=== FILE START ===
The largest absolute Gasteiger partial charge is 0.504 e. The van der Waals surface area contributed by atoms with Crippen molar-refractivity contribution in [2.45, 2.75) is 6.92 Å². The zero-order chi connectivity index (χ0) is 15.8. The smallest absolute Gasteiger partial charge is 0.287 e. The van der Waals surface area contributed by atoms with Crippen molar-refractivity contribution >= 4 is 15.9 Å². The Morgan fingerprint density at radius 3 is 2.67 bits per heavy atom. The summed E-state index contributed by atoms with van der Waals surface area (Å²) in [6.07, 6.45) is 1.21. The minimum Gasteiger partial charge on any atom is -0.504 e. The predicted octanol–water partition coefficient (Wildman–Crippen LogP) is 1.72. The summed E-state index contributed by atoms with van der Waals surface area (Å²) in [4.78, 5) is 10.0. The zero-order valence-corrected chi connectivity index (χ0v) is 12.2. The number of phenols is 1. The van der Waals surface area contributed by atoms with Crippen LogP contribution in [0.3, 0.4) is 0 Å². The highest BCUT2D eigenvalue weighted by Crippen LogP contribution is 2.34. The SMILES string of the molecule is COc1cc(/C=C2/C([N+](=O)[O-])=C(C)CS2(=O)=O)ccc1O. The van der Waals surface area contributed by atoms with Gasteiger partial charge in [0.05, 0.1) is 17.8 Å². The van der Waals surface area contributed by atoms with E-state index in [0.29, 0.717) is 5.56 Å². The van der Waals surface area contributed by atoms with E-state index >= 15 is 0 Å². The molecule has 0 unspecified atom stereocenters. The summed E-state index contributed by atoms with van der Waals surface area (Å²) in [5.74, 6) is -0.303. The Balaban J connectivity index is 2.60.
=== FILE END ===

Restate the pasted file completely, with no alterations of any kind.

The largest absolute Gasteiger partial charge is 0.504 e. The van der Waals surface area contributed by atoms with Crippen molar-refractivity contribution in [2.45, 2.75) is 6.92 Å². The zero-order chi connectivity index (χ0) is 15.8. The smallest absolute Gasteiger partial charge is 0.287 e. The van der Waals surface area contributed by atoms with Crippen molar-refractivity contribution >= 4 is 15.9 Å². The Morgan fingerprint density at radius 3 is 2.67 bits per heavy atom. The summed E-state index contributed by atoms with van der Waals surface area (Å²) in [6.07, 6.45) is 1.21. The minimum Gasteiger partial charge on any atom is -0.504 e. The predicted octanol–water partition coefficient (Wildman–Crippen LogP) is 1.72. The summed E-state index contributed by atoms with van der Waals surface area (Å²) in [4.78, 5) is 10.0. The zero-order valence-corrected chi connectivity index (χ0v) is 12.2. The number of phenols is 1. The van der Waals surface area contributed by atoms with Crippen LogP contribution in [0.3, 0.4) is 0 Å². The highest BCUT2D eigenvalue weighted by Crippen LogP contribution is 2.34. The SMILES string of the molecule is COc1cc(/C=C2/C([N+](=O)[O-])=C(C)CS2(=O)=O)ccc1O. The van der Waals surface area contributed by atoms with Gasteiger partial charge in [0.05, 0.1) is 17.8 Å². The van der Waals surface area contributed by atoms with E-state index in [0.29, 0.717) is 5.56 Å². The van der Waals surface area contributed by atoms with E-state index >= 15 is 0 Å². The molecule has 0 unspecified atom stereocenters. The summed E-state index contributed by atoms with van der Waals surface area (Å²) in [5.74, 6) is -0.303. The Balaban J connectivity index is 2.60.